As many herbalists and herb-lovers well know, the freedom to make and sell Fire Cider is being threatened by a very corporate-minded, non-herbalist company called Shire City Herbals who trademarked the term “Fire Cider.” This company is currently making the rounds and finding satisfaction in bullying any herbalist or establishment that sells or hitherto has sold Fire Cider to support themselves and make a living. Many people have compared this to trademarking the word “Tea” and then being litigious against anyone who sells tea. Furthermore, the company itself has no ownership rights over the idea itself, having not invented the concoction at all. If you wish to petition Shire City Herbals I would recommend you do so by following the link. This conflict with Fire Cider easily defines the current era of struggles the herbalist has to face against corporations, and their fear of plant medicine at large. This is a prime example of our rights to our own personal medicines being threatened, and if it matters to you– please sign and participate.
COOL & SOUR DETOXYMEL – ADRIAN WHITE, HERBALIST
Here is an Oxymel recipe using cool and damp herbs, perfect for the upcoming hottest of summer months. One sip of it hydrates deeply and opens the pores. It is also a little detoxifying so as to help you kick any lingering winter stagnation.
This particular Oxymel has an array of virtues: firstly it is cooling to the organs, most notably the liver and lower digestive system, helping regulate things down there. As an alterative, it may help with lingering viruses or other issues trapped in the lymph, without losing your body much needed moisture. The herbs in this blend will soothe and bring down most fevers, allowing the pores to open and sweat heat out gently. It’s also a relaxing expectorant helpful with dry, hacking coughs and colds. Finally, it acts quite a bit like an electrolyte solution and helps your body maintain and regain moisture incredibly well!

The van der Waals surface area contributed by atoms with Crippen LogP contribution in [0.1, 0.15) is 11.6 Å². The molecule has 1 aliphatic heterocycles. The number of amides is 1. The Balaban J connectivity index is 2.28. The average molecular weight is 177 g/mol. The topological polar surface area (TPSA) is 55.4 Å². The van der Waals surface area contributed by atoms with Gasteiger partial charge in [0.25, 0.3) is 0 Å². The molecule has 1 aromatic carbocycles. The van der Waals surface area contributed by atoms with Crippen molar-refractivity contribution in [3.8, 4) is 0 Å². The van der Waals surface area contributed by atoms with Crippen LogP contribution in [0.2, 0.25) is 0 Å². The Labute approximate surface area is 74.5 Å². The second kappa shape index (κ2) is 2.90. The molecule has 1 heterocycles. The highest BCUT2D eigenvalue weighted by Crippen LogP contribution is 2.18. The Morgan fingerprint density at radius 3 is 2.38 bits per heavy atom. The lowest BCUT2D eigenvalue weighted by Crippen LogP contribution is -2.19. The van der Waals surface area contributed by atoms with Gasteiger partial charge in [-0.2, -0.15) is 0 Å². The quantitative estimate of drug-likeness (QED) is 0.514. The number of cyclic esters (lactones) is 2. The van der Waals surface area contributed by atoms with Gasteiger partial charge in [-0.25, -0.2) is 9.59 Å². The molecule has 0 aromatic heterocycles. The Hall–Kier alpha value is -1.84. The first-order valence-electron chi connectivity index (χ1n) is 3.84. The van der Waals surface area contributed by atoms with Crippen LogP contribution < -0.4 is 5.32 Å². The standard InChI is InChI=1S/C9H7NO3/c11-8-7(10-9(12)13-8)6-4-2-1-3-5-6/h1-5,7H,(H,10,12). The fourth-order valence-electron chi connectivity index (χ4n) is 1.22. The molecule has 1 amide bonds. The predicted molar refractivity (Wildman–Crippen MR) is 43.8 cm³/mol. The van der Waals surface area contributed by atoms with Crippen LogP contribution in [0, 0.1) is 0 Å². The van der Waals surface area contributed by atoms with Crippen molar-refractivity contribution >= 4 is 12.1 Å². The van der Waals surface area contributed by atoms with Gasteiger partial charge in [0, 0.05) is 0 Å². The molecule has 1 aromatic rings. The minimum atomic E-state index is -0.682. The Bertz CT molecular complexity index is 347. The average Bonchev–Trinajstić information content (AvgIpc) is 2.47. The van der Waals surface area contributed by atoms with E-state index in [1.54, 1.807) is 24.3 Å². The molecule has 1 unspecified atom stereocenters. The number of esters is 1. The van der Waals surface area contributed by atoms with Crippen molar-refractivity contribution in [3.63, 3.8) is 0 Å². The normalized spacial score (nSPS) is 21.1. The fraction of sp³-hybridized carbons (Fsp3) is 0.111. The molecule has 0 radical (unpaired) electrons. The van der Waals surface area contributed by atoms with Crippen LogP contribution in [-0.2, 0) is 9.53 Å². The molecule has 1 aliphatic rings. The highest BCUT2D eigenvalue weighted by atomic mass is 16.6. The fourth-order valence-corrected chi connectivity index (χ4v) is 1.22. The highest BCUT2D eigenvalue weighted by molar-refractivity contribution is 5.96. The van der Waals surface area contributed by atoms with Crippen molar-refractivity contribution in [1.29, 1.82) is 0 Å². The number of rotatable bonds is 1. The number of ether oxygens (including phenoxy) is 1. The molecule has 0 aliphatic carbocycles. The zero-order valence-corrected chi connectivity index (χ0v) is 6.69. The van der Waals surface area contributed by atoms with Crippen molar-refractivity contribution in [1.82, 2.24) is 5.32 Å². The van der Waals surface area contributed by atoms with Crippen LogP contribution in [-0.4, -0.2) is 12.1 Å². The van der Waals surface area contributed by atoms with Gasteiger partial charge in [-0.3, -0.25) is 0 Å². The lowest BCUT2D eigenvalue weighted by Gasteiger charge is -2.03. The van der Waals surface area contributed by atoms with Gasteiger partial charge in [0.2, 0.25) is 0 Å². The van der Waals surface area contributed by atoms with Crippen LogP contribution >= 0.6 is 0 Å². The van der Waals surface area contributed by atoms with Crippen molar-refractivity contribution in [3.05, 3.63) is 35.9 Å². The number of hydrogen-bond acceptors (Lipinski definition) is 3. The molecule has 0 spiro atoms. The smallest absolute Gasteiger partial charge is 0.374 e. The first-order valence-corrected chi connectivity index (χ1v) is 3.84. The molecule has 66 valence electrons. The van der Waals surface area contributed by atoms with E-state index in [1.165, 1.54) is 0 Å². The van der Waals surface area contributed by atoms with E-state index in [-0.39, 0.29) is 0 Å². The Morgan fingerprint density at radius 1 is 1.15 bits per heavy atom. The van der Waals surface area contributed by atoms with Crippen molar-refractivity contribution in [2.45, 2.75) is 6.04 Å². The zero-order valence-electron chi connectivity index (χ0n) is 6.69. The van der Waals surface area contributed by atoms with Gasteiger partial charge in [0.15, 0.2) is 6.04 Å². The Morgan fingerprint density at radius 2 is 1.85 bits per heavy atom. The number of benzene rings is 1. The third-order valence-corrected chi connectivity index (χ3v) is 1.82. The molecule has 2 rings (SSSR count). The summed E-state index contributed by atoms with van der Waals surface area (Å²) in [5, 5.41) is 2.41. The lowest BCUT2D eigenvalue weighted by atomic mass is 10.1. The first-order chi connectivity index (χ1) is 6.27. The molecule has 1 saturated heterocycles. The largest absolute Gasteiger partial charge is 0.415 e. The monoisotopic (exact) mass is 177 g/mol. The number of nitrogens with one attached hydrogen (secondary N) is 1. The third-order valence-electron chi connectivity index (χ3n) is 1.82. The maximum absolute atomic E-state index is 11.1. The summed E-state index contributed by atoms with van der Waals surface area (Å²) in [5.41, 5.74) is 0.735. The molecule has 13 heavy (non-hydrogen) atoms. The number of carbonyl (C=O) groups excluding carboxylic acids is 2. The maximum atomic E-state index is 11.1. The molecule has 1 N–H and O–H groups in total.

- 2-4 Cups chopped Rhubarb (fresh)
- 2 Cups Violet flowers (dried of fresh)
- 1 Cup Wild Cherry Bark
- 4-5 Cups Honey (preferably raw/organic)
- Apple Cider Vinegar
- 1 Beet (optional, for color)
- High-Proof Alcohol (Everclear/Brandy; optional, for preservation)
-Place chopped Rhubarb and Violet flowers in a jar, preferably in an amber-tinted glass jar that can be sealed tight. Pour Apple Cider Vinegar over herbs until evenly covered, and all herbs appear to float but touch one another. Cover tightly. Let steep (or “macerate”) for 2 weeks or longer in a cool, dark place.
*Optional* Add a tad bit of alcohol to aid with maceration process, as it will help draw out some constituents that vinegar will miss. If you like, chop or grate one Beet into the mixture too, for added color and detoxifying effect.
-Once you have macerated your vinegar the full time length, infuse an herbal syrup with the honey and Wild Cherry bark. For a basic herbal syrup recipe, click here; substitute Nettle for Wild Cherry bark instead, and refrain from adding black strap molasses. Follow your intuition.
Note: This is where my recipe is a bit more original, with a stronger focus on being a remedy as most recipes will call that you combine vinegar and honey with all the herbs together, and either cold steep all of them, or simmer all of them. However, if you are looking for strong medicinal actions from all combined herbs, they will need to be prepared separately (bark with a hot decoction/syrup, and damp herbs like rhubarb and violets lose their virtues in heat, and thus need cold-steeping).
-When done making the honey, strain out or press out all herbs from your vinegar preparation and pour the liquid into desired glass container for storage. Then add cooled herbal honey into container with vinegar, to mix. If you so like, you can add small amounts of the Wild Cherry bark syrup to the vinegar to taste so you get just the right blend of sweet and sour.
-Drink and enjoy. When I use an Oxymel, I pour about 1 inch of the mixture in the bottom of a glass and then dilute it with water (especially sparkling water) for a cool, refreshing drink.
A Bushel and a Peck: Oxymel Tutorial. Wicktionary.org. The Mountain Rose Blog. Making Plant Medicine by Richo Cech.